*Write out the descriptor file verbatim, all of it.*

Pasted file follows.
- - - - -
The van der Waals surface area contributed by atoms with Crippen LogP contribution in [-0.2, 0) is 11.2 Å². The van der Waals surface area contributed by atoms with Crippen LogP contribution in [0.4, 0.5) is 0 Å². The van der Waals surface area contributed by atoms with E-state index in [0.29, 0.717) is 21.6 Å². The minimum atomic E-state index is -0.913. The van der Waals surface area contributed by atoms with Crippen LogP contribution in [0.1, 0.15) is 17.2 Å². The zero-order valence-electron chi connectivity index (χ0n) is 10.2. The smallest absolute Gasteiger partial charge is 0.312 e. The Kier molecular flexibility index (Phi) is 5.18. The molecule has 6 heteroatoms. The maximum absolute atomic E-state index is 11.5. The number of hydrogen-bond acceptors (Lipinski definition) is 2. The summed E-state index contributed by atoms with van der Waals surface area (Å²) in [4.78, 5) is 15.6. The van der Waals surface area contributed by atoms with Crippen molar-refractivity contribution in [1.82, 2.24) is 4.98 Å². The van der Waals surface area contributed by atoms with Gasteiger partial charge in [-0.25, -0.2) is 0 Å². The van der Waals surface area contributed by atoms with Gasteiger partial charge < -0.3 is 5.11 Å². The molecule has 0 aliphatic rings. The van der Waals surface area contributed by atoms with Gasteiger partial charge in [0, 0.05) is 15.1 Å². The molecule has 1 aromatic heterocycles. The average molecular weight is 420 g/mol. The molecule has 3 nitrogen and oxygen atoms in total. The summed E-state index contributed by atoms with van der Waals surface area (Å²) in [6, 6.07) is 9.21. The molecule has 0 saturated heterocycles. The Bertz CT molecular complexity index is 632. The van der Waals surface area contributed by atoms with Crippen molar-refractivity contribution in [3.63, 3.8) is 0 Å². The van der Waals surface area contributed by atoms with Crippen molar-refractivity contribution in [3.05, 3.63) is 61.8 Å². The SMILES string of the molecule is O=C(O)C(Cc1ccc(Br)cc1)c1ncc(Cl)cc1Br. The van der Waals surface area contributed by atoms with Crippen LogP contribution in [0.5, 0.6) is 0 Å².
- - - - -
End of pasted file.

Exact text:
The van der Waals surface area contributed by atoms with Crippen LogP contribution in [-0.2, 0) is 11.2 Å². The van der Waals surface area contributed by atoms with Crippen LogP contribution in [0.4, 0.5) is 0 Å². The van der Waals surface area contributed by atoms with E-state index in [0.29, 0.717) is 21.6 Å². The minimum atomic E-state index is -0.913. The van der Waals surface area contributed by atoms with Crippen LogP contribution in [0.1, 0.15) is 17.2 Å². The zero-order valence-electron chi connectivity index (χ0n) is 10.2. The smallest absolute Gasteiger partial charge is 0.312 e. The Kier molecular flexibility index (Phi) is 5.18. The molecule has 6 heteroatoms. The maximum absolute atomic E-state index is 11.5. The number of hydrogen-bond acceptors (Lipinski definition) is 2. The summed E-state index contributed by atoms with van der Waals surface area (Å²) in [4.78, 5) is 15.6. The van der Waals surface area contributed by atoms with Crippen molar-refractivity contribution in [1.82, 2.24) is 4.98 Å². The van der Waals surface area contributed by atoms with Gasteiger partial charge in [-0.25, -0.2) is 0 Å². The van der Waals surface area contributed by atoms with Gasteiger partial charge < -0.3 is 5.11 Å². The molecule has 0 aliphatic rings. The van der Waals surface area contributed by atoms with Gasteiger partial charge in [0, 0.05) is 15.1 Å². The molecule has 1 aromatic heterocycles. The average molecular weight is 420 g/mol. The molecule has 3 nitrogen and oxygen atoms in total. The summed E-state index contributed by atoms with van der Waals surface area (Å²) in [6, 6.07) is 9.21. The molecule has 0 saturated heterocycles. The Bertz CT molecular complexity index is 632. The van der Waals surface area contributed by atoms with Crippen molar-refractivity contribution in [3.63, 3.8) is 0 Å². The van der Waals surface area contributed by atoms with Crippen molar-refractivity contribution in [3.05, 3.63) is 61.8 Å². The SMILES string of the molecule is O=C(O)C(Cc1ccc(Br)cc1)c1ncc(Cl)cc1Br. The van der Waals surface area contributed by atoms with Crippen LogP contribution in [0.5, 0.6) is 0 Å².